These are the settings used to test the Google Pixel Buds 2020. Our results are only valid when listening using these settings.
The Google Pixel Buds 2020's noise isolation is bad, and they passively block a lot less noise than most in-ear headphones. Unlike the Google Pixel Buds Pro Truly Wireless and Samsung Galaxy Buds Live Truly Wireless, which have ANC systems, they block almost no low-frequency noises, like the low rumble of bus or plane engines. They also do a poor job of filtering out background chatter and only do a mediocre job at higher-frequency sounds like fans or AC units.
The microphone's noise handling is excellent. In moderately noisy environments, the person on the other end of the line should have no problem hearing you, though you may have trouble being understood if you call from an especially loud setting, like a subway car.
The battery performance is only sub-par overall. They provide over six and a half hours of continuous playback, which outlasts their advertised claim of five hours but still falls short of the Samsung Galaxy Buds+ Truly Wireless's 13-hour-plus single charge runtime. That said, it's worth noting that real-world battery consumption can vary with usage habits. On the bright side, their charging case holds around five additional charges, which is excellent. Google also advertises two hours of playback from a ten-minute charge, though we don't test this.
The app for the Google Pixel Buds 2020 is only satisfactory. It doesn't offer too many customization options and has no EQ settings at all, which is a shame. On the bright side, you can use it to help find your earbuds' last known location if you misplace them, which is helpful. These headphones also have a 'Bass Boost' feature to this companion app. When turned on, this feature adds quite a bit more thump and rumble to their sound profile. Try the Amazon Echo Buds Gen 2 Truly Wireless if you want truly wireless headphones that work with a better app that includes a graphic EQ.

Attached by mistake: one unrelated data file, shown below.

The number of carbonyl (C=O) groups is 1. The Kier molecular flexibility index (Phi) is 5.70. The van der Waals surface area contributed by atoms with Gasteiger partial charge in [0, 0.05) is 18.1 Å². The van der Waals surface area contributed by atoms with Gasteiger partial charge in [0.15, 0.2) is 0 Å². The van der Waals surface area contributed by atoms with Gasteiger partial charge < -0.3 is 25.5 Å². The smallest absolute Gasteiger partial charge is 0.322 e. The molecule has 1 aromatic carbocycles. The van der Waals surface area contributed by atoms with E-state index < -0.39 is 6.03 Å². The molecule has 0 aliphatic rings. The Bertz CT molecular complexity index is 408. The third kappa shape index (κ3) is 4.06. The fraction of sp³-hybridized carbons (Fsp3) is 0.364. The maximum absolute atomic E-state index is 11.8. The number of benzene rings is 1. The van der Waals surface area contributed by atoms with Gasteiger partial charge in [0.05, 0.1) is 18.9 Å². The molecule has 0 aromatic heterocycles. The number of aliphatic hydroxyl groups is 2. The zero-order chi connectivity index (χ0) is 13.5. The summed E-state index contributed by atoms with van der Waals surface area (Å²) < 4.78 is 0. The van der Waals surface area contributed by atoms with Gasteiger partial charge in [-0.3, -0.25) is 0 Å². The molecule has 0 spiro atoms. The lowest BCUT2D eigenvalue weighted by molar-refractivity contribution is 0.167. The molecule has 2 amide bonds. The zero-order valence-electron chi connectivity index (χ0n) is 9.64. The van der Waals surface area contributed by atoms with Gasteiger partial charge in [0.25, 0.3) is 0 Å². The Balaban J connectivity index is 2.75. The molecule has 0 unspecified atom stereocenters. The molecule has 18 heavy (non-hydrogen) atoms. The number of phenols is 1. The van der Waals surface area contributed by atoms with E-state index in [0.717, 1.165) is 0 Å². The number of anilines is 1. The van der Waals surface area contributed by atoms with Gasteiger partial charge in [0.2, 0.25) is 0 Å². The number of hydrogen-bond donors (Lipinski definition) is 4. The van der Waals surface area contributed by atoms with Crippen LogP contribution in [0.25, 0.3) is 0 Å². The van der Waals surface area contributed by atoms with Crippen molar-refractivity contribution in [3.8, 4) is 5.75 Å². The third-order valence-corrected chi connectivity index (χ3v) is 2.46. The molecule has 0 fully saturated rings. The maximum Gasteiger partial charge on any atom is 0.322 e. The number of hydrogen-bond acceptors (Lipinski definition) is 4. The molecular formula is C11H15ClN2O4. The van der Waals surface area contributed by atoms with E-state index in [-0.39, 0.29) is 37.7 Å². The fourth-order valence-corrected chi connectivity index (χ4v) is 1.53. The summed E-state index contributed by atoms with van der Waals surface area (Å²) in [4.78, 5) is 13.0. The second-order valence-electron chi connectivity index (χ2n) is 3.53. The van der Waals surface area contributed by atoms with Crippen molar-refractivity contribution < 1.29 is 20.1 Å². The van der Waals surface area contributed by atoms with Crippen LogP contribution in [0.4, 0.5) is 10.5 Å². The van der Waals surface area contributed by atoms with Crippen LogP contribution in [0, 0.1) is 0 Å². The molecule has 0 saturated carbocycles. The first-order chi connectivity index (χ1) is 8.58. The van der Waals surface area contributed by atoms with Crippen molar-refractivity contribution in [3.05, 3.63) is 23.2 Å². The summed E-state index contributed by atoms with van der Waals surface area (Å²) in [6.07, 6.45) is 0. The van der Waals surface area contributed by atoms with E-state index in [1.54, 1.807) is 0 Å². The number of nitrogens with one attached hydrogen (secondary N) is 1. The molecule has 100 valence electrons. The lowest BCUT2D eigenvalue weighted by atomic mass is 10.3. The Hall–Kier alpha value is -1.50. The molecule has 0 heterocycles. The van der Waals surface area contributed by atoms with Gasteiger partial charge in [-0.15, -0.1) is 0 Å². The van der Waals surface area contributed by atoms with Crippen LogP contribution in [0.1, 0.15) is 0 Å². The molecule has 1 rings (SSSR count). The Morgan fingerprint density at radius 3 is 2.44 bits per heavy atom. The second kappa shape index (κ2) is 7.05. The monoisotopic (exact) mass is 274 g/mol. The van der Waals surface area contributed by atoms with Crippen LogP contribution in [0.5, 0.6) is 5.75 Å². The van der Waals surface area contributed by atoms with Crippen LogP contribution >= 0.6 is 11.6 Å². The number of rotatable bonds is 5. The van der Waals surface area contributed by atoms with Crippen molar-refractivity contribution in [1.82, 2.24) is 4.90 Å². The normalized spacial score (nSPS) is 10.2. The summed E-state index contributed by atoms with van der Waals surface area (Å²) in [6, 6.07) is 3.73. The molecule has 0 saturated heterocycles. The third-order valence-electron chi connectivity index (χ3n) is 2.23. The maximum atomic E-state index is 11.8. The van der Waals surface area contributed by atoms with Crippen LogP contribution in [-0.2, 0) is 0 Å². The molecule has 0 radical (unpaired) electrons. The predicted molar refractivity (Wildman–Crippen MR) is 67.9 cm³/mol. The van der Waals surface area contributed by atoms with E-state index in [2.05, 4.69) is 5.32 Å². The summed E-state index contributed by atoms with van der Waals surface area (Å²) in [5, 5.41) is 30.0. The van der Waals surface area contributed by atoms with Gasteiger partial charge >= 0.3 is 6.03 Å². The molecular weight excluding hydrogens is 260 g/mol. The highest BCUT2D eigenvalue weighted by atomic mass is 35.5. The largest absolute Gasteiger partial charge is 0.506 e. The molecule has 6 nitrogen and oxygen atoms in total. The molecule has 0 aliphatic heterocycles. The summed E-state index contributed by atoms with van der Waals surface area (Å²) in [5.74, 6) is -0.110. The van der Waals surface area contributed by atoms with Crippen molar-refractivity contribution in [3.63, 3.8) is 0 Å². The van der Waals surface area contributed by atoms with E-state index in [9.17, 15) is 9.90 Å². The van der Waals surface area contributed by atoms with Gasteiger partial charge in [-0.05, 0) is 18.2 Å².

Update 10/08/2021: These headphones were updated to Test Bench 1.5 and their latency values have changed. Our previous Test Bench 1.4 measurements reported 'PC latency' at 291 ms, 'iOS latency' at 230 ms, and 'Android Latency' at 165 ms. However, our new test bench uses an average of three measurements instead of one, resulting in different values. As a result, we have updated our text to better reflect test bench 1.5 measurements.
These in-ears have alright Bluetooth connectivity. They don't support NFC or multi-device pairing, which is a little annoying if you want to stream music from your phone while remaining connected to your computer. While you can pair them with any Bluetooth device like normal, when you open the case near a compatible Android device, it automatically recognizes them, making pairing very easy. This is advertised as working with any device running Android 6.0 or newer, and while it worked with our Samsung Galaxy S10e, we can't verify which other devices are compatible. Unfortunately, they have high latency on PCs as well as iOS and Android devices, which could be quite disruptive while streaming videos. However, it's worth noting that apps and devices seem to compensate for this differently, so your experience may vary in the real world.
Like most truly wireless headphones, the charging case doesn't have any inputs. It feels quite well made and supplies roughly five additional charges. It also has a USB-C port for charging and supports Qi wireless charging.